Previous:...Just like I Pictured it? - Travelogue - Home

Date: 27 June, 2003
Time: 20:48
Subject: Sushi-Go-Round

A couple of the Nova teachers organized a party in Moriguchi with some of their Japanese friends from which I have just returned.  There were maybe twenty people gathered around a table, low to the ground, over tatami mats.  It was a private party and we occupied the upstairs of a set-price restaurant (everything is 290 yen).  Half spoke nearly no Japanese, half spoke nearly no English.  Everyone was drinking and most were smoking.  They are still there as I write this, drinking and smoking, and some of them have to be at work in the morning.  I caught one of the last trains home in an effort to be responsible, though most of them are going to be their till dawn at least.  I'm not sure what all I ate; some of it was raw; sashimi, some octopus perhaps, some chicken.  Vegetarianism is nearly impossible in this country.  Tofu was served... Another form of sashimi...  As the night went on, more and more people crowded in.  We began kneeling at the table; the Japanese were the first to sit cross-legged, or with one knee up.  I knelt for a while, but its impossible to stay that way for more than an hour.  Eventually, everyone was just sitting however they could manage, and the cushions on the matts were more of a hendrance than a comfort.  Drinking games ensued.  I downed a vodka drink in a race to which I was challenged... Fortunately I had the excuse of needing to catch the last train or it coulda gotten ugly.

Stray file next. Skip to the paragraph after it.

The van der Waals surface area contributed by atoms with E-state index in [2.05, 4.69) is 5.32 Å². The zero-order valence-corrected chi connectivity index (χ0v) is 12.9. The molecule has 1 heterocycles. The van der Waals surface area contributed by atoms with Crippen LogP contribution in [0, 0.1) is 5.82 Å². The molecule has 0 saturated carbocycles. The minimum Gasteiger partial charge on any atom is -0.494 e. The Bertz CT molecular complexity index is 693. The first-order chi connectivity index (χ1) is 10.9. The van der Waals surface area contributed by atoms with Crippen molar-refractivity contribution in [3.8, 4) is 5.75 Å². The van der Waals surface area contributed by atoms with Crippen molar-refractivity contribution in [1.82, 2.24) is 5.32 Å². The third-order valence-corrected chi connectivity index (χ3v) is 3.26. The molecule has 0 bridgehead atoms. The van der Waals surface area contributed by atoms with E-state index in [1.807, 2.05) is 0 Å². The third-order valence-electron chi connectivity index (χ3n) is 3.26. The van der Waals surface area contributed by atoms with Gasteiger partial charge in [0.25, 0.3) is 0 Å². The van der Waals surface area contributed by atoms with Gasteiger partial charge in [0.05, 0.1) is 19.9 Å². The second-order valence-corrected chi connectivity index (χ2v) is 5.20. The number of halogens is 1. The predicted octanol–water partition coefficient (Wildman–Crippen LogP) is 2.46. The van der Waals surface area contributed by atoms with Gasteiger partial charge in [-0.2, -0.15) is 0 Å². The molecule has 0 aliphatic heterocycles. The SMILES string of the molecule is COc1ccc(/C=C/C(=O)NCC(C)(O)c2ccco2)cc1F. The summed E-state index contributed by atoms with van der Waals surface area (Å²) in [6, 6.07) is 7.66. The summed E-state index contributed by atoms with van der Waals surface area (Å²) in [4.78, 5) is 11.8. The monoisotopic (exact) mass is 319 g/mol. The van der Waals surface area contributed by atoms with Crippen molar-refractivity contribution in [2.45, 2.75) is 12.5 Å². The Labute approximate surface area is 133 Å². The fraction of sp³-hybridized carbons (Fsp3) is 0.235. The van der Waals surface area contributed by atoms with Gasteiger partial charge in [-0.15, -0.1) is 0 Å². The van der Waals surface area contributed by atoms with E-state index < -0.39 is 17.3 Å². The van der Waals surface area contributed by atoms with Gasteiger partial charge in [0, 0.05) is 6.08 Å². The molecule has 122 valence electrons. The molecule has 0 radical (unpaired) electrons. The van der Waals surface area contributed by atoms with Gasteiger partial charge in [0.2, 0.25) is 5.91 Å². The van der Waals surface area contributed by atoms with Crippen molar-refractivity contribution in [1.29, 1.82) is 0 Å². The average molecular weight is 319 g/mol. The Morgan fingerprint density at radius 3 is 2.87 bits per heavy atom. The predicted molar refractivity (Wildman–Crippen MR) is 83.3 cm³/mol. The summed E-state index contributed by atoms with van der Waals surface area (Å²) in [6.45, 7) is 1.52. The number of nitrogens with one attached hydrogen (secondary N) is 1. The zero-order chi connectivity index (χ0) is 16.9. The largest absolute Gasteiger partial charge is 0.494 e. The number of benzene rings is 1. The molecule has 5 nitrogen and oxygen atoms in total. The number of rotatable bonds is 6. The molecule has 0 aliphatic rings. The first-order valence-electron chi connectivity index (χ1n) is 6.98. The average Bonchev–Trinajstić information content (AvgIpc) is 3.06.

But I'm back to drinking Saki, sitting alone in my apartment, writing to y'all.  Doncha just feel the love. 

Today I went bowling.  Near where I will be working is a bowling alley, and I had to check it out.  400 yen a game, 250 yen for shoe rental.  The balls were, of course, crap, but on my third game I managed to eek out a 160.  That was fun... There are, actually, bowling alleys everywhere; (now I regret not bringing my ball).  You see, today was another recon day.  Not only did I get my "Certificate of Alien Registration," but also applied for my "Alien Registration Card."  I met one of my two new roomates, saw my new apartment in Yamishima, visited the school I will be working at in Ishiyama, began my explorations of the greater Kyoto area, and, well, got a grip on the situation now at hand...

Ishiyama is totally the sticks, yo.  A small temple town at the bottom of Lake Biwa.  Run down, back-waters temple town.  Complete with bowling alley.  Yamashina is more like the suburbs of Kyoto.  Lots of old people, a really nice supermarket, a great subway stop.  And Kyoto's main train station is one of the sweetest examples of modern architecture I've ever seen.  I will do a photo shoot of that soon.  It is awesome.  Um.  But the "gem o' the day" has to be the temple beside my new apartment.  Its a non-descript, local temple in a region renowned for its temples.  If I had to guess I'd say it was "zen" but I have no tools to sort that out yet.  The grounds of the temple encompass two sides of my new apartment building, and the doors on the temple were unlocked, paper doors.  So I could walk right in in the middle of the day, sit down, and meditate.  Nice.  Nobody asked any questions, or even noticed I was there.  A group of Old ladies were meeting for afternoon tea, from what I could gather.  But otherwise, nobody was there.  In the back, a small enclosed area with some beautiful gardens, immaculately kept, but nothing too special so that it would draw the scourge of tourists.  Just another beautiful garden way off the beaten path.  In the distance, across the street, on the fifth floor of a highschool looking building, I could just see a kendo class being conducted; and from the "Hai's" they apeared to be school children learning the art.  I will be living in suburban, authentic Japan.